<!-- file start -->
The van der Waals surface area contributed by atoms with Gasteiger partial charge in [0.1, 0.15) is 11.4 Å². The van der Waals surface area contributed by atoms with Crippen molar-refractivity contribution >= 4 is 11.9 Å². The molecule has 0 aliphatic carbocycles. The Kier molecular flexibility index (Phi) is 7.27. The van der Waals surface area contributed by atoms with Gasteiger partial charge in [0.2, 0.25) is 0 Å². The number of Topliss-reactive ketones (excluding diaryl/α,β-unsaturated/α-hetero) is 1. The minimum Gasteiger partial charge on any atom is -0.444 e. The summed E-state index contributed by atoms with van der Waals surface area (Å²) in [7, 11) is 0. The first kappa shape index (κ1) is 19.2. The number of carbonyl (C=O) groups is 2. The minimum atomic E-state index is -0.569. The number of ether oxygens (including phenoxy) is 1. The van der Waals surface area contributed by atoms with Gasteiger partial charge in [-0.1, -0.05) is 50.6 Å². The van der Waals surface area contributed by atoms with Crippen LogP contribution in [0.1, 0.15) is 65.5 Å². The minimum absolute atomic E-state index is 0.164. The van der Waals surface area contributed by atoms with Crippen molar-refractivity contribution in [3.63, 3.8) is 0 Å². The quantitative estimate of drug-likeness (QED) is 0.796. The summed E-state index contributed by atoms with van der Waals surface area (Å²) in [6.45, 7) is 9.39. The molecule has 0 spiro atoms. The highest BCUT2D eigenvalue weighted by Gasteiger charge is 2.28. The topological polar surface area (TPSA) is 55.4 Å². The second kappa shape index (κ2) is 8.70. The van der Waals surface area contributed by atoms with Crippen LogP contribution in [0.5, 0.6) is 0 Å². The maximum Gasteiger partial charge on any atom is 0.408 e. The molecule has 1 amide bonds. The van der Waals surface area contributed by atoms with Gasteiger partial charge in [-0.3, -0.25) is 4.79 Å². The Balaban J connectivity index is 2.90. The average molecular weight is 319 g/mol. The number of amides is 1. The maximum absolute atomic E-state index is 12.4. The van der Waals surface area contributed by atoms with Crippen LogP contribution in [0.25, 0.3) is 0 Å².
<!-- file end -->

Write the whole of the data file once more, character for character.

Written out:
The van der Waals surface area contributed by atoms with Gasteiger partial charge in [0.1, 0.15) is 11.4 Å². The van der Waals surface area contributed by atoms with Crippen molar-refractivity contribution >= 4 is 11.9 Å². The molecule has 0 aliphatic carbocycles. The Kier molecular flexibility index (Phi) is 7.27. The van der Waals surface area contributed by atoms with Gasteiger partial charge in [0.2, 0.25) is 0 Å². The number of Topliss-reactive ketones (excluding diaryl/α,β-unsaturated/α-hetero) is 1. The minimum Gasteiger partial charge on any atom is -0.444 e. The summed E-state index contributed by atoms with van der Waals surface area (Å²) in [7, 11) is 0. The first kappa shape index (κ1) is 19.2. The number of carbonyl (C=O) groups is 2. The minimum atomic E-state index is -0.569. The number of ether oxygens (including phenoxy) is 1. The van der Waals surface area contributed by atoms with Gasteiger partial charge in [-0.1, -0.05) is 50.6 Å². The van der Waals surface area contributed by atoms with Crippen LogP contribution in [0.1, 0.15) is 65.5 Å². The minimum absolute atomic E-state index is 0.164. The van der Waals surface area contributed by atoms with Crippen molar-refractivity contribution in [3.63, 3.8) is 0 Å². The quantitative estimate of drug-likeness (QED) is 0.796. The summed E-state index contributed by atoms with van der Waals surface area (Å²) in [6.45, 7) is 9.39. The molecule has 0 spiro atoms. The highest BCUT2D eigenvalue weighted by Gasteiger charge is 2.28. The topological polar surface area (TPSA) is 55.4 Å². The second kappa shape index (κ2) is 8.70. The van der Waals surface area contributed by atoms with Crippen LogP contribution in [0.5, 0.6) is 0 Å². The maximum Gasteiger partial charge on any atom is 0.408 e. The molecule has 1 amide bonds. The van der Waals surface area contributed by atoms with Gasteiger partial charge in [-0.3, -0.25) is 4.79 Å². The Balaban J connectivity index is 2.90. The average molecular weight is 319 g/mol. The number of amides is 1. The maximum absolute atomic E-state index is 12.4. The van der Waals surface area contributed by atoms with Crippen LogP contribution in [0.25, 0.3) is 0 Å².